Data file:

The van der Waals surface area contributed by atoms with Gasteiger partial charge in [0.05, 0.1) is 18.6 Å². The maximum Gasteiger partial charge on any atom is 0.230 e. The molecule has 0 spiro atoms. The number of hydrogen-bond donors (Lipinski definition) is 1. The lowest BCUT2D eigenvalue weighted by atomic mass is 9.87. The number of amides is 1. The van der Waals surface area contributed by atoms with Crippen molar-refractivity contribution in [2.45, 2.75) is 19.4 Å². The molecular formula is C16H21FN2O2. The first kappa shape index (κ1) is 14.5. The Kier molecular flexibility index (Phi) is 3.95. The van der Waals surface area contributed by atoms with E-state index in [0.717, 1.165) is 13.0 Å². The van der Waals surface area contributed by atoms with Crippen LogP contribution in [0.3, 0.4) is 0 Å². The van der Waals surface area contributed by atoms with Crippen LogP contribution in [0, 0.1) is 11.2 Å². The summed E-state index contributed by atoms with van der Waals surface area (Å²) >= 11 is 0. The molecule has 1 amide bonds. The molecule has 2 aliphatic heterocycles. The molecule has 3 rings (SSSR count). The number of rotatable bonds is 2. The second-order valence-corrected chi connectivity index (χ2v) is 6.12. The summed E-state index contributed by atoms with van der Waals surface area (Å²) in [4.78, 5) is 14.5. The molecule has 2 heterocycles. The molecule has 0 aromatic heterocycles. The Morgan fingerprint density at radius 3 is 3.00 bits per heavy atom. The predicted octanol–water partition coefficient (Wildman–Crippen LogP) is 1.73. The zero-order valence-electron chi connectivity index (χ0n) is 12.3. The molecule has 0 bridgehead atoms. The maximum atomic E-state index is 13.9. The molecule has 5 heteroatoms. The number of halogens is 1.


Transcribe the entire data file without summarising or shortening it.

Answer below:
The van der Waals surface area contributed by atoms with Gasteiger partial charge in [0.05, 0.1) is 18.6 Å². The maximum Gasteiger partial charge on any atom is 0.230 e. The molecule has 0 spiro atoms. The number of hydrogen-bond donors (Lipinski definition) is 1. The lowest BCUT2D eigenvalue weighted by atomic mass is 9.87. The number of amides is 1. The van der Waals surface area contributed by atoms with Crippen molar-refractivity contribution in [2.45, 2.75) is 19.4 Å². The molecular formula is C16H21FN2O2. The first kappa shape index (κ1) is 14.5. The Kier molecular flexibility index (Phi) is 3.95. The van der Waals surface area contributed by atoms with E-state index in [0.717, 1.165) is 13.0 Å². The van der Waals surface area contributed by atoms with Crippen LogP contribution in [0.3, 0.4) is 0 Å². The van der Waals surface area contributed by atoms with Crippen LogP contribution in [0, 0.1) is 11.2 Å². The summed E-state index contributed by atoms with van der Waals surface area (Å²) >= 11 is 0. The molecule has 1 amide bonds. The molecule has 2 aliphatic heterocycles. The molecule has 3 rings (SSSR count). The number of rotatable bonds is 2. The second-order valence-corrected chi connectivity index (χ2v) is 6.12. The summed E-state index contributed by atoms with van der Waals surface area (Å²) in [4.78, 5) is 14.5. The molecule has 2 heterocycles. The molecule has 0 aromatic heterocycles. The Morgan fingerprint density at radius 3 is 3.00 bits per heavy atom. The predicted octanol–water partition coefficient (Wildman–Crippen LogP) is 1.73. The zero-order valence-electron chi connectivity index (χ0n) is 12.3. The molecule has 0 bridgehead atoms. The maximum atomic E-state index is 13.9. The molecule has 5 heteroatoms. The number of halogens is 1.